I’ve also read many stories whose Romanian-native humour made me endearingly recognize the witty sense of survival of the ever inventive Romanian. There was one soldier who recollected how he and his comrades had disarmed a bunch of Russians who had attacked them using baked potatoes instead of grenades (it s well known how poorly the Romanian army was equipped).

There are countless other such stories which I have read. The Germans were very impressed with the Romanian soldiers saying that they could have been a great army had it not been for their incapable commanders.

I am not saying that our army was perfect and I do agree that in every army there must have been such incredible acts of courage, but… our soldiers don’t even have graves, they have been forgotten. Somewhere, in a corner of a German cemetery close to the former Stalingrad, there are a few graves of some unknown Romanian soldiers and a big cross. That is all. Apart from this, there is the sad fate of so many Romanian cemeteries from across the land of former USSR, which have been completely destroyed and had buildings built on top without even the bodies being taken out of the graves. These facts are so heartbreakingly sad and it is so unjust that we do not even know about them and we limit ourselves to reading only the few lines in the history text-books which present dates, places and defeats but not the individual stories of so many extraordinary Romanian soldiers.

Sadly, right now I cannot do much about these stories apart from just passing them on myself, orally and through my art, through a comic strip and hopefully even an animation one day. But I do wish that this subject would be approached in our cinematographic industry as it fully deserves. We have to educate ourselves about these facts through such other means as well. We’ve had many films dealing with the communist time but I would like us to go back to what was before of it as well, I would like for all those stories to be told, to have the Romanian soul presented as it was before its “great mutilation”, to have it shown to all of us what kind of extraordinary people we descend from…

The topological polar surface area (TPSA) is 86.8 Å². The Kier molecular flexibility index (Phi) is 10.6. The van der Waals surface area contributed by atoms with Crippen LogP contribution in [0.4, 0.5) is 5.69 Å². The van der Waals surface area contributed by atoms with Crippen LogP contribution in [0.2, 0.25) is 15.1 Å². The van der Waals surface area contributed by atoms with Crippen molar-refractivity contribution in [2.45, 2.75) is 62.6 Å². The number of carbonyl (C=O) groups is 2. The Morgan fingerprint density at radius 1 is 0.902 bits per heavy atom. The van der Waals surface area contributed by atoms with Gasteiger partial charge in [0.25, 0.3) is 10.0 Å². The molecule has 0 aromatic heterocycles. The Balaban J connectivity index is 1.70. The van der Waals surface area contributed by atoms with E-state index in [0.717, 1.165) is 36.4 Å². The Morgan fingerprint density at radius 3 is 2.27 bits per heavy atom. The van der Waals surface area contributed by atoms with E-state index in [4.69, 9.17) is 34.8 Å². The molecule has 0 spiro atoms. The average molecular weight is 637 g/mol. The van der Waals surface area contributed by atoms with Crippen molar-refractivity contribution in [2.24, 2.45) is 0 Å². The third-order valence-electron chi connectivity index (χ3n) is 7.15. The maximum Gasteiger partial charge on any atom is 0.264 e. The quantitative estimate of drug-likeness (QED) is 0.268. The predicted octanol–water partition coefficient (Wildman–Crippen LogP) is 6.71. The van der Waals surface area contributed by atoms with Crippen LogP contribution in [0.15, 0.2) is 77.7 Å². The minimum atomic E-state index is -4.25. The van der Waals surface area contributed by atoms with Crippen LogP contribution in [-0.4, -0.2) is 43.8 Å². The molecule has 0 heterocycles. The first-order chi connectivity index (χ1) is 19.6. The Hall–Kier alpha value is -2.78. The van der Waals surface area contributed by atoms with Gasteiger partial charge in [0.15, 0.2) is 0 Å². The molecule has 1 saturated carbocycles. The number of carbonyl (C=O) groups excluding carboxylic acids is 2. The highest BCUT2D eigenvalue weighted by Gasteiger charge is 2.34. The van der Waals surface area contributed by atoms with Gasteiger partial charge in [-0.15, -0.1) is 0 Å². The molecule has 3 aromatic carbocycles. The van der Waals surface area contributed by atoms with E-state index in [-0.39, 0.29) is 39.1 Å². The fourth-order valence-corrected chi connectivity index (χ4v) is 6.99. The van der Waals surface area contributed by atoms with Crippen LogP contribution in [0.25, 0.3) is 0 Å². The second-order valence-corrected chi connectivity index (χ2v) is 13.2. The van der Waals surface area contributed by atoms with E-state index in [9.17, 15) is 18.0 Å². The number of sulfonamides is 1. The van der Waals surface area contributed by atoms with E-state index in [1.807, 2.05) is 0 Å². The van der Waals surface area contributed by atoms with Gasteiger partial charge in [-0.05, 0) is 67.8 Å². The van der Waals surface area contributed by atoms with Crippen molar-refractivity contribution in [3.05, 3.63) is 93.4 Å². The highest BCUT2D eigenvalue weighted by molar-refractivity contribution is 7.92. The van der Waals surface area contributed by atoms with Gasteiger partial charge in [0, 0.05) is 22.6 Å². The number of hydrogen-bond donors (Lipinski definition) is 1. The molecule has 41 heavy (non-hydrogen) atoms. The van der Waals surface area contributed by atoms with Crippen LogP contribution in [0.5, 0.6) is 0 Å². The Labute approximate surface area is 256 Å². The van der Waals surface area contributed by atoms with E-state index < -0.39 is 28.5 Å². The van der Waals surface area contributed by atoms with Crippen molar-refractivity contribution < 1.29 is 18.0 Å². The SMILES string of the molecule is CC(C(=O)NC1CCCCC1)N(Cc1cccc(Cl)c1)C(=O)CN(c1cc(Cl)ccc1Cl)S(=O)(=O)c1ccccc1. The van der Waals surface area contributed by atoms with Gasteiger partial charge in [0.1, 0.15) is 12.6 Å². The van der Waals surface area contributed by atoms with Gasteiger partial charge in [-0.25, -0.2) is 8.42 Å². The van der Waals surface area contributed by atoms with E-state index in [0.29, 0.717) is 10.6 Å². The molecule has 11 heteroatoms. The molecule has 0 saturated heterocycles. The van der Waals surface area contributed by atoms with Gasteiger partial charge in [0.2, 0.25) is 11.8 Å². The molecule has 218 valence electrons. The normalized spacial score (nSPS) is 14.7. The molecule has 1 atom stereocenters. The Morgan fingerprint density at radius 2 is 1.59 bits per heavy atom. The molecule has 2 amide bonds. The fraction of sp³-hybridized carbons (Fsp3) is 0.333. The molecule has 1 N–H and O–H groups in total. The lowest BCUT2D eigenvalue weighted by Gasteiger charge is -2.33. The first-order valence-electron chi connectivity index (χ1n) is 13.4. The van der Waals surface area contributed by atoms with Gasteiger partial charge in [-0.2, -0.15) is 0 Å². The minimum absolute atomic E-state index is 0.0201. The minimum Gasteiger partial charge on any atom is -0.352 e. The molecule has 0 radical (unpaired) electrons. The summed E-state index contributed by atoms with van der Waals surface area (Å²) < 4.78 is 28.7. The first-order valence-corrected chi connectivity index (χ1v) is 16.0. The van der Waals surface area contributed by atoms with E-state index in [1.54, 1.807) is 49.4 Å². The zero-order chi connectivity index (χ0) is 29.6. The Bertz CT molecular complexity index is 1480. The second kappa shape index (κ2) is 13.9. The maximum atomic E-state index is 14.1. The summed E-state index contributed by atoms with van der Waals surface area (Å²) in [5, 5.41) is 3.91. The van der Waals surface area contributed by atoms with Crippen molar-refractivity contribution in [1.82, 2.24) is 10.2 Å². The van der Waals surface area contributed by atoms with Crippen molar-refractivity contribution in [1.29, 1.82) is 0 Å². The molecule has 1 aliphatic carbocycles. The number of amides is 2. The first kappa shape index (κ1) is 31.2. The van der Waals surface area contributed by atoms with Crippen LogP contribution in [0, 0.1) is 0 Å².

What is your next project?

I am currently developing the story for a comic strip – a personal project.

What are your future plans? Do you want to go back to the country or do you want to stay in the UK?

I want to live in Romania. At the moment I will of course follow the path of opportunities, but I will definitely not stay abroad for ever. I am convinced that one can make animation in Romania as well, we only need people and passion and I am sure we have plenty of both as well. Let’s take the example of our brothers across the Prut: the Simplas Studios from Moldova are currently working on a 3D animated feature film which has sparked the interest of Disney, and everything started from a very small team and a few short films they created.

How’s a young illustrator in UK?

For now I only have to make a living here for 2 more weeks. I am currently doing an internship for a design company company in London but then I’ll see if I am to stay here and for how long. As an illustrator I can work from anywhere, my location is not as important as my portfolio and skills, especially today when the internet does the advertising job.

How would you describe your artwork?

For me my work is something necessary, I’ve been doing it for so long that is a part of me now. At the moment it’s a continuous search of my own style of expression but generally it’s a way for me to tell my own stories and a possibility to help people thusly. One of the projects dearest to me is a comic strip which I created for a competition in the UK, called Creative Conscience Awards, and which also won first prize in the Illustration and Animation category. The competition aims to encourage artists from various creative industries – film, illustration, graphic design, fashion, product design etc. – to create a work through which they approach an ethical subject or a cause they stand up for and try offer a solution or a form of help. The reason why this project is more special to me is the fact that my work actually managed to bring a bit of help and hope to those whom I tried to help, the bullied children. This phenomenon known as “bullying” is causing ravaging damages among teenagers abroad, who often commit suicide or grow up with acute psychological problems. I’ve published my comic strip on the internet here:

Where can the art lovers see you?